# B Entropy change when the number of particles decreases

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1. May 27, 2017

### greypilgrim

Hi.

I found following exercise in a high school textbook:
"Compute the entropy change in following process:"

The solution is
"The number of particles decreases from $N_1$ to $N_2=N_1/2$. Hence the entropy decreases by
$$\Delta S=-k\cdot N_1\cdot \ln{2}\enspace ."$$

I can't quite follow the argument here. Assuming the particles in each picture are non-interacting and have the same number of microstates $\Omega$, I get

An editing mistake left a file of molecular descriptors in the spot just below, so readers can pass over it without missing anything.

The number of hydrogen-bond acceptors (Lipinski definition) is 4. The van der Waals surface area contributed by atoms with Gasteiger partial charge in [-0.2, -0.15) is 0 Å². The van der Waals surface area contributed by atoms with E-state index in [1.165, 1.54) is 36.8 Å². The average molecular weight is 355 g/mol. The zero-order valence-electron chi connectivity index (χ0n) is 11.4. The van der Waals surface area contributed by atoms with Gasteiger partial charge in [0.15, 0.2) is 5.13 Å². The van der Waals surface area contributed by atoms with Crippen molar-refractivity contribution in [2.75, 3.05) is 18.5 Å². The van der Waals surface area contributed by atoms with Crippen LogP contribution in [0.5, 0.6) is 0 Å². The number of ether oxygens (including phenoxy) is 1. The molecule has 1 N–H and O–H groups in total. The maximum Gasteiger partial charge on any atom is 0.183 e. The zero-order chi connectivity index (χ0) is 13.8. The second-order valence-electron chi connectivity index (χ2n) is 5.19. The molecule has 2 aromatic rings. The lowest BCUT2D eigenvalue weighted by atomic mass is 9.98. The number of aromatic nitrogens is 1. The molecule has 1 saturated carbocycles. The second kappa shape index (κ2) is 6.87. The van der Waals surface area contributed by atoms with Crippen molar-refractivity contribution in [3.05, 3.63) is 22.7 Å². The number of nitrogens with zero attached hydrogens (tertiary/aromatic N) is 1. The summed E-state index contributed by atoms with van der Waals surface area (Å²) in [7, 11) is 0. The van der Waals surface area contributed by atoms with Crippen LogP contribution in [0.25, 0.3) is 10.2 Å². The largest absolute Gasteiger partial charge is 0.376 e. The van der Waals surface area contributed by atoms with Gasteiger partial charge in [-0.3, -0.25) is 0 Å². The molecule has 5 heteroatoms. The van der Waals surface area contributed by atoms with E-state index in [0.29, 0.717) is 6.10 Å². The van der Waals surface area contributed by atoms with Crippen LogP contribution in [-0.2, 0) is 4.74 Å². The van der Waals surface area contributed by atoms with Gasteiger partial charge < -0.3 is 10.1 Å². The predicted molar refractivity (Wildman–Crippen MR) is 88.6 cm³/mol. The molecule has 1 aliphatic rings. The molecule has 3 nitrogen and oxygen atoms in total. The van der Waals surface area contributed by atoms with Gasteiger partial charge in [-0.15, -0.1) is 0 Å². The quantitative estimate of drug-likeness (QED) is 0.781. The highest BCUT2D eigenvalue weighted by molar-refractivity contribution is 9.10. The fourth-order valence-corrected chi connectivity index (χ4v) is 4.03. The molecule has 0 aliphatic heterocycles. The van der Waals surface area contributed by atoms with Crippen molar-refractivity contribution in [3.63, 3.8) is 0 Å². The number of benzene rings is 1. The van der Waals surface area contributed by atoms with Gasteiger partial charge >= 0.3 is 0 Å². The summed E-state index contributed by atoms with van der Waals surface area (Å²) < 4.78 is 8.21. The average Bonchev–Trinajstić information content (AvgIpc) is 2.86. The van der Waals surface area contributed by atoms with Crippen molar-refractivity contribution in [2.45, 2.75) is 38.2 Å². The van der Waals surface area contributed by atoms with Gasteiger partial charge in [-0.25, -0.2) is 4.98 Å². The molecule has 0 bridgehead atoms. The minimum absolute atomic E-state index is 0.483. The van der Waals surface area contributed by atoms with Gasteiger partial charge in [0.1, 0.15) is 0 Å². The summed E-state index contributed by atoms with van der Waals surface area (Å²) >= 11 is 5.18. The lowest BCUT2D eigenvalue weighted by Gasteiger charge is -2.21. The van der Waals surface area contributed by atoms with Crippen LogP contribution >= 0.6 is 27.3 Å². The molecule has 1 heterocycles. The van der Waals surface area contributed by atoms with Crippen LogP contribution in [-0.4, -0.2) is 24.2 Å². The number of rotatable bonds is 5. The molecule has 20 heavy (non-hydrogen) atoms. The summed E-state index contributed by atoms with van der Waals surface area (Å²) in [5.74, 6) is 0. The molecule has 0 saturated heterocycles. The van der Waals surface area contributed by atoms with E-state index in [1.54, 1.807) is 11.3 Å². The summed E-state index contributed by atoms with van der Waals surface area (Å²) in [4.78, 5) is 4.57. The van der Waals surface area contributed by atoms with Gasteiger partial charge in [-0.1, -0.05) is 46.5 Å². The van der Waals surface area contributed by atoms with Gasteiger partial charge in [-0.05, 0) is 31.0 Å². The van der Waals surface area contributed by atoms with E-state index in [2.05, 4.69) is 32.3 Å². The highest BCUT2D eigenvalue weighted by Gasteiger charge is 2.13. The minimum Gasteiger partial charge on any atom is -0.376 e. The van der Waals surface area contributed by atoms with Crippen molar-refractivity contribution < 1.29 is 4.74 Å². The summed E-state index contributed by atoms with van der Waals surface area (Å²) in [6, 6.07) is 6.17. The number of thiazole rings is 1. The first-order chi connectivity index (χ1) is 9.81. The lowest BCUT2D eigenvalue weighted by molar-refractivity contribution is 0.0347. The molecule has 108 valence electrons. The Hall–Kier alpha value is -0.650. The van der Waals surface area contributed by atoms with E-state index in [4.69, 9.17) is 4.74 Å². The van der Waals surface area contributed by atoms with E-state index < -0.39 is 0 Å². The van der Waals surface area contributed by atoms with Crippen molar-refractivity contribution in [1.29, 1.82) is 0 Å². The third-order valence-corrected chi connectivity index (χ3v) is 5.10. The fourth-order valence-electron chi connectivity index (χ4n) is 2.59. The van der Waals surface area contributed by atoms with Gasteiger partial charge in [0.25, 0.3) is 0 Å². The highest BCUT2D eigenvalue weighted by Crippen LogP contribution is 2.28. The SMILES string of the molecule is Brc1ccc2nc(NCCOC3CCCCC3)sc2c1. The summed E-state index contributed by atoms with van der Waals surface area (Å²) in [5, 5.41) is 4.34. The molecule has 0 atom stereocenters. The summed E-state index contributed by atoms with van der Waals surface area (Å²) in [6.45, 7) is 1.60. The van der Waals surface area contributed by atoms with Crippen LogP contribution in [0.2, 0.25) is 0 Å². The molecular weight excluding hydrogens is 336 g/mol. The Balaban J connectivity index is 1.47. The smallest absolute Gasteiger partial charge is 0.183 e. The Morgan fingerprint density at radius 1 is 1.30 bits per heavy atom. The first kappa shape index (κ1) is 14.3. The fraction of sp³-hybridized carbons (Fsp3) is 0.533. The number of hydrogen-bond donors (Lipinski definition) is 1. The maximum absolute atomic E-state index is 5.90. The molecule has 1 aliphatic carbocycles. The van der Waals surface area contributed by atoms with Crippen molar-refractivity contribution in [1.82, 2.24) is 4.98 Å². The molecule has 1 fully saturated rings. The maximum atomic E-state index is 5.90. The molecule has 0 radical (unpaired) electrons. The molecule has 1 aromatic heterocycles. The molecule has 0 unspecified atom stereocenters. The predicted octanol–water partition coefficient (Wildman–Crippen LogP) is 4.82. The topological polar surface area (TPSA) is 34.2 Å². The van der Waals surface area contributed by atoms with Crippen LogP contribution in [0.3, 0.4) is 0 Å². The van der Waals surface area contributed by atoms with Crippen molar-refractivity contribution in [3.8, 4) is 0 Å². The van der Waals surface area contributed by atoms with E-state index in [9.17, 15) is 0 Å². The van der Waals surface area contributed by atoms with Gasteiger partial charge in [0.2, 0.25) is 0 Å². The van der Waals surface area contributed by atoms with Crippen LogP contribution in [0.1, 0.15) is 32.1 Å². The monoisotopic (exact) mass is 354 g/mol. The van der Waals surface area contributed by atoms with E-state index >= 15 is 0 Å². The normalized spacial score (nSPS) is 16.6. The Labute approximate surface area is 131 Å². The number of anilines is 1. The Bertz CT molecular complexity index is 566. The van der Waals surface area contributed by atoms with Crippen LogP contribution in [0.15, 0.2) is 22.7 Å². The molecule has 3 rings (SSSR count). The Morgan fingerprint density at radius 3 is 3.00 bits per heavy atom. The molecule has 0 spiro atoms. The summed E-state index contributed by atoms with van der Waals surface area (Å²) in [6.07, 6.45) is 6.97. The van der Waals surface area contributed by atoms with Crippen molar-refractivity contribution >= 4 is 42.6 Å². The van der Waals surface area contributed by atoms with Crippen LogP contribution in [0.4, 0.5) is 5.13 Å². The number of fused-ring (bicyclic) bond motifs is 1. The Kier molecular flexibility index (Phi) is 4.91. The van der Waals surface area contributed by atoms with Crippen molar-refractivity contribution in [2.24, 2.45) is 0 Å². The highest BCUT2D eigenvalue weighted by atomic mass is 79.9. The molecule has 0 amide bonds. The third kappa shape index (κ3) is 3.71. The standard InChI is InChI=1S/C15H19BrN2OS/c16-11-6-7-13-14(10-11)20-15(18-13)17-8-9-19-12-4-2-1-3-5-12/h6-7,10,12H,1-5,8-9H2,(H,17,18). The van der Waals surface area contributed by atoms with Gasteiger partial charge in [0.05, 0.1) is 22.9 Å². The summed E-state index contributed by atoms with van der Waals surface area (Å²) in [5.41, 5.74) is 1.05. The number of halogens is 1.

$$S_1=N_1\cdot k\cdot \ln{\Omega}$$
$$S_2=N_2\cdot k\cdot \ln{\Omega}=\frac{N_1}{2}\cdot k\cdot \ln{\Omega}=\frac{S_1}{2}$$
from which I can see that the entropy decreases, but cannot compute the difference since I don't know $\Omega$.

2. May 30, 2017

### DrDu

I have doubts that the exercise makes much sense. E.g. if this is meant to be a chemical reaction in an isolated container, the system will heat up and entropy will increase rather than decrease.